Web Accessibility Training

Before our training day with accessibility consultant Graham Armfield I had an awareness of coding for accessibility (also known by the numeronym a11y in the industry); images need alternative text, content styles should allow for zoom and colour contrast ratio should be fairly high. Having been present for an introductory talk on the subject at a recent WordPress Sheffield meetup I was also aware that designing accessible websites isn’t just about making content available to non-sighted users; every one of us is likely to experience accessibility issues at one time or another, whether due to injury, environment or simply trying to use a mobile browser one handed. Not surprisingly however, Graham demonstrated that there is a lot more to it than that!

Screen shot of WAVE accessibility tool in action
The WAVE tool in action

On the day we drank a lot of coffee, ate a lot of biscuits and covered a LOT of accessibility issues, solutions and best practice ideas. As is often the way, the first thing I learned when getting started on the subject was just HOW MUCH I didn’t know. However, Graham made one encouraging point clear: even changing a single thing to make a site more accessible is going to help someone. Thankfully, this means that there is no need to trash all my existing work to begin again from a pleasingly accessible void. Incremental changes are still worthwhile.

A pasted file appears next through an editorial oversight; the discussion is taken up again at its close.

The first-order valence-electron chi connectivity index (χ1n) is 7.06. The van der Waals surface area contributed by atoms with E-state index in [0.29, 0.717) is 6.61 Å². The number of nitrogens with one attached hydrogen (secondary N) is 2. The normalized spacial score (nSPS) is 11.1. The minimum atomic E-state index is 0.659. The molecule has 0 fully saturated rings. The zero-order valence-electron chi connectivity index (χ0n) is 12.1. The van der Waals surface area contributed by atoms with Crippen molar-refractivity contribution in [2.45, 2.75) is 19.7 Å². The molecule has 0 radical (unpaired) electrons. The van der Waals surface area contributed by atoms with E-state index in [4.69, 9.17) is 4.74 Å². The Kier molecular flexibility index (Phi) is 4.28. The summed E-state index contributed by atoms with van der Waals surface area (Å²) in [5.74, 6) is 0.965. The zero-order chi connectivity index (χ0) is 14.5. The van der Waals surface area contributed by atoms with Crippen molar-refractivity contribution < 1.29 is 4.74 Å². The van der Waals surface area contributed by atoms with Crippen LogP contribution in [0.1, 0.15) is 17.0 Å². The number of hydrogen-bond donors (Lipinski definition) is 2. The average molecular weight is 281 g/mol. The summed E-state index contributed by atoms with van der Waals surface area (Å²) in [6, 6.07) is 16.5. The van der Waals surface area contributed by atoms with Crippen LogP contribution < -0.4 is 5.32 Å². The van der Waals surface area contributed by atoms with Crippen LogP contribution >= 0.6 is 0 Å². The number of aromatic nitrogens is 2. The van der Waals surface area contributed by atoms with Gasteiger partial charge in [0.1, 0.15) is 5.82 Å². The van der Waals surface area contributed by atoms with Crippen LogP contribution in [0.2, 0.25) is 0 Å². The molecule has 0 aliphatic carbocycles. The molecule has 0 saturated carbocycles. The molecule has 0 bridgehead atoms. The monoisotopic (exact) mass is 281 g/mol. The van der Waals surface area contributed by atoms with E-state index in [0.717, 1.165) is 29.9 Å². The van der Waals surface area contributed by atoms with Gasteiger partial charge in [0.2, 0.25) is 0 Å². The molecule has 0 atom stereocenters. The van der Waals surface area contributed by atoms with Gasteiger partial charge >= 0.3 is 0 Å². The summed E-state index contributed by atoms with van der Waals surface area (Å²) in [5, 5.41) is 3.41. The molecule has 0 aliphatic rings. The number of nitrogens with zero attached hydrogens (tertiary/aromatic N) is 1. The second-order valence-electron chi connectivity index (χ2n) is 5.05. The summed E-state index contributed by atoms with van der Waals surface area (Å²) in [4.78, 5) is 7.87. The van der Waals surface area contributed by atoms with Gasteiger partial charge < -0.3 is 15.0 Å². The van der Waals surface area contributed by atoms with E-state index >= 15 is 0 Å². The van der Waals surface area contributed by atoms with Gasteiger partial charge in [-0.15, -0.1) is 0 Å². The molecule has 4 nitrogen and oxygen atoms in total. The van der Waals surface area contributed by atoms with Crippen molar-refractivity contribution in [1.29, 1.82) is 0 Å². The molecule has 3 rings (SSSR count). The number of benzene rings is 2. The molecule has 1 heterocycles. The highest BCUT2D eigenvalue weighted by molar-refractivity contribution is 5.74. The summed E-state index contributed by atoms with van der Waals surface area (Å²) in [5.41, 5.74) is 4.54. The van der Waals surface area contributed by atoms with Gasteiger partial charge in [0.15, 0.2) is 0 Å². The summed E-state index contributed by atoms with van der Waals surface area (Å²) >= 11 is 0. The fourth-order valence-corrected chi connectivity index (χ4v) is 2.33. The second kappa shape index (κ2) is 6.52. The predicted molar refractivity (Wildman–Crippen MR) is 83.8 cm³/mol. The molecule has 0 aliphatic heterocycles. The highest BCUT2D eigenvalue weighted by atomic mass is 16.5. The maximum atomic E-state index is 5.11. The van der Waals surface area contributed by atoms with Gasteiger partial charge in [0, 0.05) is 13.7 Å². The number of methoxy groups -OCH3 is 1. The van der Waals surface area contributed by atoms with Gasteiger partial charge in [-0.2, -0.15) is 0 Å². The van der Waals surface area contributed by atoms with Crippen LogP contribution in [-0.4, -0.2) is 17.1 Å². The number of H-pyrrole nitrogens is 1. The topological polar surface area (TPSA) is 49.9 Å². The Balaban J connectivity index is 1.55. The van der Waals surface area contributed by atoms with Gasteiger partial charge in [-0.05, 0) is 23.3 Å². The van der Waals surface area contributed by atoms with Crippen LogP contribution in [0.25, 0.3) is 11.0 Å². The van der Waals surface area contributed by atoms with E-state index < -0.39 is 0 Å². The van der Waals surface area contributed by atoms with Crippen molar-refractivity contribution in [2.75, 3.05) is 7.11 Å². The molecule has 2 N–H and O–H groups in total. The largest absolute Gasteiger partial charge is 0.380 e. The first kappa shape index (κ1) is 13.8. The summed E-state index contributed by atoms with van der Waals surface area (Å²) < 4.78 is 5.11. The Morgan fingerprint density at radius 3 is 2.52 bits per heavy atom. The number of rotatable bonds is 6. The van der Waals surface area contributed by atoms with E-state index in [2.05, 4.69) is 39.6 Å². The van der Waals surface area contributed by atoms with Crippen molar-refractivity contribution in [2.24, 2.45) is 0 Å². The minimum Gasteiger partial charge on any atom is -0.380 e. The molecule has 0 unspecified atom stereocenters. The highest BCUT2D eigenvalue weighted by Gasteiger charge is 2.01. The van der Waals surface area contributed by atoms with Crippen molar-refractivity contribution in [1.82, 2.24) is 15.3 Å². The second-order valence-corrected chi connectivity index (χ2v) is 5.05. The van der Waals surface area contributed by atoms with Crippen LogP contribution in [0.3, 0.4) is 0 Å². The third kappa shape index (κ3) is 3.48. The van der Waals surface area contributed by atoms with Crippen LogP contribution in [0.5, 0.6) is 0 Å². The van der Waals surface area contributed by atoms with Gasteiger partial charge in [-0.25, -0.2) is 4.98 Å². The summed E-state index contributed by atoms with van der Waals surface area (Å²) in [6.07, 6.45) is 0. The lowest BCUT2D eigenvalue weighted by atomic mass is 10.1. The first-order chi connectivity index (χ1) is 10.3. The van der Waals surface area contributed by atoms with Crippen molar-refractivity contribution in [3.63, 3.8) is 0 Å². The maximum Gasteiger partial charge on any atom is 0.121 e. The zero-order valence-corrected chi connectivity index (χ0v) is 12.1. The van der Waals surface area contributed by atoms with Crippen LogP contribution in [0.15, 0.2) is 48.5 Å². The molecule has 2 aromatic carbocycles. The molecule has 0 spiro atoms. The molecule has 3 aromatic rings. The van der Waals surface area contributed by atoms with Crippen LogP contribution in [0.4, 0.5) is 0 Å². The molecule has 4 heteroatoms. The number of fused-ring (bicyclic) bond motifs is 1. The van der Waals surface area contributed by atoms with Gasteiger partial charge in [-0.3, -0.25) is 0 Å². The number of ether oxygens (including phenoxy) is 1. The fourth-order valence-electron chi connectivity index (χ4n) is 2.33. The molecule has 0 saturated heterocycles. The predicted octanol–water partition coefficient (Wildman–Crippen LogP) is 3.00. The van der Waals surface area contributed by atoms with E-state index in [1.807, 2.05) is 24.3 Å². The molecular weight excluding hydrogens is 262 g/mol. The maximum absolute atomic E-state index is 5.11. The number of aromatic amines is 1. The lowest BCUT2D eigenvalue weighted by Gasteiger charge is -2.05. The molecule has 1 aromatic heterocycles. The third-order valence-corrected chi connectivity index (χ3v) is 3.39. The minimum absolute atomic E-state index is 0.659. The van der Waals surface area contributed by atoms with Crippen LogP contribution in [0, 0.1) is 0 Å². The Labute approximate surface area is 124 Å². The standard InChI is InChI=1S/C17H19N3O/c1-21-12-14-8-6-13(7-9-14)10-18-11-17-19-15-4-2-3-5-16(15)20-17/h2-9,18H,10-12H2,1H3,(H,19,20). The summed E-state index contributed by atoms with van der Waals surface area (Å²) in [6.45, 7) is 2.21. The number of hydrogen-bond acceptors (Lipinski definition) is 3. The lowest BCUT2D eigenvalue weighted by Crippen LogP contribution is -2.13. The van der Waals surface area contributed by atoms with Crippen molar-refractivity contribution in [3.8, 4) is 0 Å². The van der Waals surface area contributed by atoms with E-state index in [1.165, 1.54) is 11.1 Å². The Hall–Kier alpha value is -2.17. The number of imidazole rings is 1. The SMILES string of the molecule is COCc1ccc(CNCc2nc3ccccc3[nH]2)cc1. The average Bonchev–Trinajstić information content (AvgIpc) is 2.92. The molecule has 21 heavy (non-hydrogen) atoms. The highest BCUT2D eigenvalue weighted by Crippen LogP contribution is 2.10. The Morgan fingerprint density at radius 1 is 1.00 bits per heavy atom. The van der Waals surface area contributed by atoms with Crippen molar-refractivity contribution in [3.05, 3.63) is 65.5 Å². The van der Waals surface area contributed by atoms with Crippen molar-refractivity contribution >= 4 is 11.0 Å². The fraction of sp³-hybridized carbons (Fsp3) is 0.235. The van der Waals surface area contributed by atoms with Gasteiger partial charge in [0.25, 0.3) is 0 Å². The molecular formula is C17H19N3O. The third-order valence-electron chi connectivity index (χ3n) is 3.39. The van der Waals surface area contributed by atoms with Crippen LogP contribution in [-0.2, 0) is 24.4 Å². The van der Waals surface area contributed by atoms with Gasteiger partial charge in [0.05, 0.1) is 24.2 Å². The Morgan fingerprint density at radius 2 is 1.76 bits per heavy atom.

Screen shot of AXE accessibility tool in action
The AXE tool in action (we made the text on the page lighter to produce some example colour contrast issues)

One of the most obvious changes to begin with is making more considered use of HTML elements. As a junior developer I can say from personal experience it can be easy to forget about these fundamental building blocks, focussing instead on learning new programming skills that afford greater functionality or a sleeker user experience. However, without the right HTML base, that carefully crafted user experience can be clunky if not outright unusable for those with different accessibility requirements.

Delving deeper into accessible web development, Graham shared a lot of useful tools to help test sites and diagnose issues (some of which are shown in the images above).

Browser Extensions:

Favlet/ Bookmarklet:

Colour Contrast Checker:

Screen Readers:

Plugin:

Desktop Application:

  • Koa11y (Note: other versions of this tool, like CLI, are avaiable – Pa11y)

Of course, this is just the beginning. We feel passionately that rather than being a special feature, accessibility should be an integral part of our work. Like anything in the web development world, it’s a subject that is continually changing and growing and will require us to continue learning, innovating and updating our practises. Thanks to Graham it feels like we’re off to a good start!